The Dangers of Shelter-in-Place
The developer of HGVS refers to fire-resistant building and landscaping features as “as one layer of the fire protection system alternative measures for mitigating secondary access/long dead end road length constraints.” Implicit in this statement is that fire-resistant features mean HGVS won’t burn down and that residents staying home during a fire will be equally safe as the evacuation that would have been provided by the missing secondary exit.
This is at odds with California’s Ready, Set, Go! policy and the events of California’s 2017 fire season.
Shelter-in-place is a concept in the United States inspired by an official Australian policy, called Stay and Defend or Leave Early (SDLE). In the SDLE policy, the idea is that residents can use basic firefighting equipment, water and garden hoses, to put out small fires around their house caused by airborne embers. This policy came under intense scrutiny following the worst wildfires in Australian history, which occurred in the southern state of Victoria on February 7, 2009 — “Black Saturday.” Those fires killed 173 people, 113 of them in or near buildings.
In the U.S., shelter-in-place is considered the last resort during a fire, used when high intensity wildfire threatens escape routes, denying residents an opportunity for escape. Despite the problematic history of shelter-in-place policies, it‘s in the developer’s interest to position this controversial policy as a mainstream strategy for a fire plan.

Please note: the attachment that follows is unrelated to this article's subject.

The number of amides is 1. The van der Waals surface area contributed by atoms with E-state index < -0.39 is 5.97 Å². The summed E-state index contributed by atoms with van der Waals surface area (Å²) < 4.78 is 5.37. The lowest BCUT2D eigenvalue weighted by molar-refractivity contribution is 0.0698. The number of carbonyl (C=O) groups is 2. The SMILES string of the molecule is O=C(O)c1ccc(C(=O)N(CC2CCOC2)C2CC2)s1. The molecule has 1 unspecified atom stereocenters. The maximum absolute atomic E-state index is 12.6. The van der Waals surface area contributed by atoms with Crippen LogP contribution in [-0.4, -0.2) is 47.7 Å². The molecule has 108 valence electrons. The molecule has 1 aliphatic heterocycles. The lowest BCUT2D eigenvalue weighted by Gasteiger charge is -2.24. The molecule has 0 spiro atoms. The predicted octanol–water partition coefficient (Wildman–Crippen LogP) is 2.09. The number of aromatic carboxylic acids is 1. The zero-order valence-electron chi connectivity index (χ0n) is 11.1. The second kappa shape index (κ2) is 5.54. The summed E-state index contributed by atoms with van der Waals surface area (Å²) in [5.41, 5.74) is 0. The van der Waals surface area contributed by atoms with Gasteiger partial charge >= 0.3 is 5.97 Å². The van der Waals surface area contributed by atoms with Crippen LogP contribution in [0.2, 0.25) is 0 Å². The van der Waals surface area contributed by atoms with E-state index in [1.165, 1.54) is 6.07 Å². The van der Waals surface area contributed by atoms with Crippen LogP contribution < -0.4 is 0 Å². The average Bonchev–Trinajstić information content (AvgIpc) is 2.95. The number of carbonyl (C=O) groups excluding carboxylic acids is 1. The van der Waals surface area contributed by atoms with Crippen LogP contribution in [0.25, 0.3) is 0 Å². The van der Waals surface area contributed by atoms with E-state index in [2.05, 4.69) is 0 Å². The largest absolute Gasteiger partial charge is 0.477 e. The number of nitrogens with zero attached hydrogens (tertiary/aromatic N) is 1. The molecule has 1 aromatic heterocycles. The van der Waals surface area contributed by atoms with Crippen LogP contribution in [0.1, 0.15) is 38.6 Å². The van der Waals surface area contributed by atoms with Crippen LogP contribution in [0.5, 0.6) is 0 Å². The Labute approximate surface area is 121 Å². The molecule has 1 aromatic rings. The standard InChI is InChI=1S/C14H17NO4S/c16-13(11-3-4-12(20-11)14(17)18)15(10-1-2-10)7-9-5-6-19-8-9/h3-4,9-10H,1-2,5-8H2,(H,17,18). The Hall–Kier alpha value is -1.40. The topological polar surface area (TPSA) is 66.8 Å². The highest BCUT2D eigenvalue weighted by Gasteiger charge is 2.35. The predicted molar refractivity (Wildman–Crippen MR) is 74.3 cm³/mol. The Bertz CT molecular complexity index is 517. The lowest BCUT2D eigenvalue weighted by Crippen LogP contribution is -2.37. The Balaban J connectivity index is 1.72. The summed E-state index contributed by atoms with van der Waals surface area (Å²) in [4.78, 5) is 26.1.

Harold Schaitberger has served as President of the International Association of Firefighters since 2000 and strongly rejects shelter-in-place, writing for the L.A. Times:
“Hearing anyone suggest that homeowners should not get out of harm’s way is appalling. Hearing a public safety professional make the suggestion is shameless. Stay-and-defend is clearly a half-baked idea from people who believe that saving money is more important than saving lives.”
Result of Fire-Resistant Homes in 2017
In the Tubbs fire, twenty-two people were killed and the fire decimated large swaths of Santa Rosa. In the Fountaingrove neighborhood, homeowner groups had spent heavily on protection measures to prepare for a wildfire. Like Harmony Grove, the neighborhood was located in a very high fire hazard severity zone. Santa Rosa imposed a series of code restrictions on home construction in Fountaingrove, requiring such things as safe roof materials, mesh screen over vents — to keep out wind-whipped embers — and fire-resistant construction of eaves.
Homeowners paid dues to an association whose mission was to reduce the danger of 200 acres of open space in the area. The association spent nearly $3 million since 2009 to reduce weeds, remove brush and dead or dying trees, maintain fire breaks and promote fire-resistant native plant species such as manzanita.⁵
Still, almost 1,800 structures were destroyed in Fountaingrove, including a newly built $4 million fire station, Santa Rosa Fire Station 5. The station, opened only two years earlier, was designed to improve the department’s ability to respond to fire and medical calls in the area.
In the aftermath of Ventura County’s Thomas Fire, inspectors found more than 90 percent of all the structures damaged or destroyed had fire-resistant roof construction, and roughly 80 percent had fire-resistant exterior siding. At least 45 percent had multi-paned windows and 43 percent had eave screens.
Existing residents are all but forgotten in the developer’s shelter-in-place plan. Most of the existing Harmony Grove homes were built decades before fire-resistant techniques were incorporated into building codes. The HGVS Wildfire Risk Analysis considers these ‘legacy homes’ as “un-defendable against critical fire behavior.” Yet because of the HGVS housing development’s impact on the ability to evacuate, they will be forced to attempt to weather a firestorm anyway.